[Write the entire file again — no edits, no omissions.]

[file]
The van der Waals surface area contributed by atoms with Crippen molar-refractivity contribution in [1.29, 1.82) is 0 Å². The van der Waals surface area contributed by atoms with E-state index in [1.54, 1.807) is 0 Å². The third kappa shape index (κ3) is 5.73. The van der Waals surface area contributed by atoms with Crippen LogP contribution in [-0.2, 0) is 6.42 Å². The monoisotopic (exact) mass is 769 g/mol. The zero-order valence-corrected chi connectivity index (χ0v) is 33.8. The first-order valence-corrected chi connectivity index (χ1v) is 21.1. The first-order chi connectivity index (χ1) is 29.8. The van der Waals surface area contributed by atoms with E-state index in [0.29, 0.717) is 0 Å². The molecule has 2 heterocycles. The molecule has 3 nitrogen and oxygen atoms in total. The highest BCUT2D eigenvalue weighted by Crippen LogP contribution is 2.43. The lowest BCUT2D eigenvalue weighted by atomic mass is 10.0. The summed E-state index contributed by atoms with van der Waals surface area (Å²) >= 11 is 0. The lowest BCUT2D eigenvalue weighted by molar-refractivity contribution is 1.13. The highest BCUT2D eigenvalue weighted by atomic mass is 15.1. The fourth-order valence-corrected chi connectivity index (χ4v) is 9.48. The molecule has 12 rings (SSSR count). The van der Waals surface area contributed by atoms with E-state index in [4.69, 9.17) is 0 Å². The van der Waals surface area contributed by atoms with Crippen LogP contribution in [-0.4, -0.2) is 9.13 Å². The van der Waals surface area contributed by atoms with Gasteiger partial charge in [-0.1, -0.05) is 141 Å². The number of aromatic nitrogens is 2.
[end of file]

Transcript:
The van der Waals surface area contributed by atoms with Crippen molar-refractivity contribution in [1.29, 1.82) is 0 Å². The van der Waals surface area contributed by atoms with E-state index in [1.54, 1.807) is 0 Å². The third kappa shape index (κ3) is 5.73. The van der Waals surface area contributed by atoms with Crippen LogP contribution in [-0.2, 0) is 6.42 Å². The monoisotopic (exact) mass is 769 g/mol. The zero-order valence-corrected chi connectivity index (χ0v) is 33.8. The first-order valence-corrected chi connectivity index (χ1v) is 21.1. The first-order chi connectivity index (χ1) is 29.8. The van der Waals surface area contributed by atoms with E-state index in [0.29, 0.717) is 0 Å². The molecule has 2 heterocycles. The molecule has 3 nitrogen and oxygen atoms in total. The highest BCUT2D eigenvalue weighted by Crippen LogP contribution is 2.43. The lowest BCUT2D eigenvalue weighted by atomic mass is 10.0. The summed E-state index contributed by atoms with van der Waals surface area (Å²) >= 11 is 0. The lowest BCUT2D eigenvalue weighted by molar-refractivity contribution is 1.13. The highest BCUT2D eigenvalue weighted by atomic mass is 15.1. The fourth-order valence-corrected chi connectivity index (χ4v) is 9.48. The molecule has 12 rings (SSSR count). The van der Waals surface area contributed by atoms with E-state index in [4.69, 9.17) is 0 Å². The van der Waals surface area contributed by atoms with Crippen LogP contribution in [-0.4, -0.2) is 9.13 Å². The van der Waals surface area contributed by atoms with Gasteiger partial charge in [-0.1, -0.05) is 141 Å². The number of aromatic nitrogens is 2.